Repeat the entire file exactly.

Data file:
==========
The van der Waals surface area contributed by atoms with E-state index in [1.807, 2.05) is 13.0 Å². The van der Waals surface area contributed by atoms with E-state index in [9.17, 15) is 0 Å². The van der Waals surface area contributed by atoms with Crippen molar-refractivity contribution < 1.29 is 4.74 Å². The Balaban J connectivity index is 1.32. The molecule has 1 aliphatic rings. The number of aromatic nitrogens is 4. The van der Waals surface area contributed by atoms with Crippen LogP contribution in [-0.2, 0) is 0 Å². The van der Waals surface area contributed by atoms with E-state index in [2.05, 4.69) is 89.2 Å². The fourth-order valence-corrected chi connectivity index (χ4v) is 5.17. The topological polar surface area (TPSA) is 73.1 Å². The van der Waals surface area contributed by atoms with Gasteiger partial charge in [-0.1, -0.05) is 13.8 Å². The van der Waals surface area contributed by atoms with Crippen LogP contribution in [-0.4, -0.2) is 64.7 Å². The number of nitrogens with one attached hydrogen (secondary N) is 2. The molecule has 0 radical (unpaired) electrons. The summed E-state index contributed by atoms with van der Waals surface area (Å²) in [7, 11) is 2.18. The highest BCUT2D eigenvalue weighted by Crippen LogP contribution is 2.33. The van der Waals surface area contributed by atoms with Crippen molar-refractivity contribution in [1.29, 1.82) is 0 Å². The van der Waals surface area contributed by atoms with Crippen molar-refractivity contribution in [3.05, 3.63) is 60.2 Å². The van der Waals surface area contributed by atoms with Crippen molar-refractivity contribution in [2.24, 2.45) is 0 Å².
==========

The van der Waals surface area contributed by atoms with E-state index in [1.807, 2.05) is 13.0 Å². The van der Waals surface area contributed by atoms with E-state index in [9.17, 15) is 0 Å². The van der Waals surface area contributed by atoms with Crippen molar-refractivity contribution < 1.29 is 4.74 Å². The Balaban J connectivity index is 1.32. The molecule has 1 aliphatic rings. The number of aromatic nitrogens is 4. The van der Waals surface area contributed by atoms with Crippen LogP contribution in [-0.2, 0) is 0 Å². The van der Waals surface area contributed by atoms with E-state index in [2.05, 4.69) is 89.2 Å². The fourth-order valence-corrected chi connectivity index (χ4v) is 5.17. The topological polar surface area (TPSA) is 73.1 Å². The van der Waals surface area contributed by atoms with Gasteiger partial charge in [-0.1, -0.05) is 13.8 Å². The van der Waals surface area contributed by atoms with Crippen LogP contribution in [-0.4, -0.2) is 64.7 Å². The number of nitrogens with one attached hydrogen (secondary N) is 2. The molecule has 0 radical (unpaired) electrons. The summed E-state index contributed by atoms with van der Waals surface area (Å²) in [7, 11) is 2.18. The highest BCUT2D eigenvalue weighted by Crippen LogP contribution is 2.33. The van der Waals surface area contributed by atoms with Crippen molar-refractivity contribution in [1.29, 1.82) is 0 Å². The van der Waals surface area contributed by atoms with Crippen molar-refractivity contribution in [3.05, 3.63) is 60.2 Å². The van der Waals surface area contributed by atoms with Crippen molar-refractivity contribution in [2.24, 2.45) is 0 Å².